Victorian Afternoon Tea

sugar tongs

Afternoon tea is a peculiarly British ritual that developed around the 1840s as a way to fill the sometimes rather long gap between lunch and a dinner that would usually be held at around 8pm.

An initial popularity among the social climbing ladies of the day took on a greater significance when Queen Victoria took up the habit, heralding the fashion for large, fairly formal occasions that became known as ‘tea receptions’.

These were no small affairs, taking place between 4-7pm and with up to two hundred guests, a trend that is being revived today for tea-party themed weddings, birthdays and baby showers. However a smaller event, carefully planned, could have just as much impact.

Sugar tongs and cake stands

When hosting an afternoon tea, the style is as important as the content. Make sure you’ve got the loose-leaf tea and the home-made sweet treats by all means, but don’t neglect the traditional tea strainer, flowered porcelain, cake stand, sugar tongs and cake forks with which to serve. Not everyone has a handy grandparent with a hoarding fetish from whom to inherit heirlooms such as silver sugar tongs, but fortunately the current fashion for all things nostalgic means modern versions of these old classics are easy to find in the shops. Above all you’ll need a pretty tea dress to suit the occasion!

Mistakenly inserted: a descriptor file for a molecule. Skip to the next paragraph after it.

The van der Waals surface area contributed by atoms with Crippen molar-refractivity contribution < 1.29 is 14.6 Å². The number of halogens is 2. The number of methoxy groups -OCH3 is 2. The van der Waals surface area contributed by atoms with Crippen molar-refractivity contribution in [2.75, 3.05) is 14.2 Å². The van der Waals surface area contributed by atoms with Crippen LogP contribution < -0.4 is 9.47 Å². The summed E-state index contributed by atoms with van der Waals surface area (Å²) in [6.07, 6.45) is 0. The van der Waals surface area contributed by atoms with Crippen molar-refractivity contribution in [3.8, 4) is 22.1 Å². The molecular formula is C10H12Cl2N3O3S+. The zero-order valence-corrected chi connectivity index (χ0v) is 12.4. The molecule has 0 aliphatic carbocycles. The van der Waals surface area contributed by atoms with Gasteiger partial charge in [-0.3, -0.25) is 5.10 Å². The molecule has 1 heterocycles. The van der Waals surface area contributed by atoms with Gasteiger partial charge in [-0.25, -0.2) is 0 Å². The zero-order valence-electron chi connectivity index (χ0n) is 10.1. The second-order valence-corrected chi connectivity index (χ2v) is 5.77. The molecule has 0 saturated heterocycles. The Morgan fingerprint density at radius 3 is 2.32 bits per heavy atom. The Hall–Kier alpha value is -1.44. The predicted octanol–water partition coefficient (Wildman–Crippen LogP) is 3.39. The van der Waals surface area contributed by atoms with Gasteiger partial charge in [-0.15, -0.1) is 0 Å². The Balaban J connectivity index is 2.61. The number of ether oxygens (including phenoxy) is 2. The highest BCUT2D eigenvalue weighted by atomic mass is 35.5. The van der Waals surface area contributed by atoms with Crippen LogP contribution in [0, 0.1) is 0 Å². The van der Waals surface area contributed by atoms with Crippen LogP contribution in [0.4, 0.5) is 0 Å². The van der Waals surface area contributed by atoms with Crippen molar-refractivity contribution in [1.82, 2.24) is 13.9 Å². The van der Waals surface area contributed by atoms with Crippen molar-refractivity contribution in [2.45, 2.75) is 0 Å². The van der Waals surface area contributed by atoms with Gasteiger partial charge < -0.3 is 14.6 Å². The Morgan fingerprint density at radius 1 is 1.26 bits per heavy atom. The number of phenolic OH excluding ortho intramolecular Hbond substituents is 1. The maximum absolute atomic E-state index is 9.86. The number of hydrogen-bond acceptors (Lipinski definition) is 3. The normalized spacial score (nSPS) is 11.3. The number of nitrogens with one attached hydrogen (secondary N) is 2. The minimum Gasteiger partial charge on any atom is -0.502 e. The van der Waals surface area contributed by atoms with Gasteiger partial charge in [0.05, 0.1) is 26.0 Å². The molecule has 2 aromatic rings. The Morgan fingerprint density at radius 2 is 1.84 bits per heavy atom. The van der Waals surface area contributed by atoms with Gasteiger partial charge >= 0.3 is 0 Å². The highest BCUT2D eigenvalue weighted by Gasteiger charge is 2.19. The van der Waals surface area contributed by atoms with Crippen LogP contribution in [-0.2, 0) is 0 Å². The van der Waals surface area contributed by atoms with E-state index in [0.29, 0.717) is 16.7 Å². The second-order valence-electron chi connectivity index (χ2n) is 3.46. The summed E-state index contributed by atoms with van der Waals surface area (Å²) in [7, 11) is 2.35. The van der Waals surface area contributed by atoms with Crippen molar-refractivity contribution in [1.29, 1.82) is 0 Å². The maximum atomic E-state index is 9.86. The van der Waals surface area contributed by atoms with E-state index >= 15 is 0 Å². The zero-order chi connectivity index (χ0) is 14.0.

The afternoon tea menu:

  • A selection of finger sandwiches – choose from the classic fillings of cucumber, egg mayonnaise with cress, smoked salmon with cream cheese, coronation chicken, ham and mustard.
  • A selection of cakes – Battenbergs, Bakewell tarts, fairy cakes and other bite-sized versions look cute but you can’t beat a good Victoria sponge for traditional value.
  • Scones, jam and clotted cream are optional, as is a glass of champagne.
  • A selection of real, loose-leaf teas – Assam, Darjeeling, Earl Grey and Lapsang Souchong for example.


  • Enough matching cups and saucers to serve everyone present
  • A matching set of small serving plates
  • Elegant matching teaspoons and cake forks, ideally real silver
  • A teapot or two
  • Tea strainer
  • Milk jug and sugar pot
  • Sugar tongs
  • A good table linen set including a table cloth and real napkins
  • A cake stand or two
  • A cake slice

Set the tone with some fresh flowers, some classical music and make sure you keep plenty of milk, sugar cubes and lemon quarters to hand so that everyone can take their tea as they like it and plenty of boiling water ready for top ups. You don’t have to spend a fortune but some attention to detail such as silver teaspoons and sugar tongs will make for a really special occasion.

Share and Enjoy


Leave a Reply

Your email address will not be published. Required fields are marked *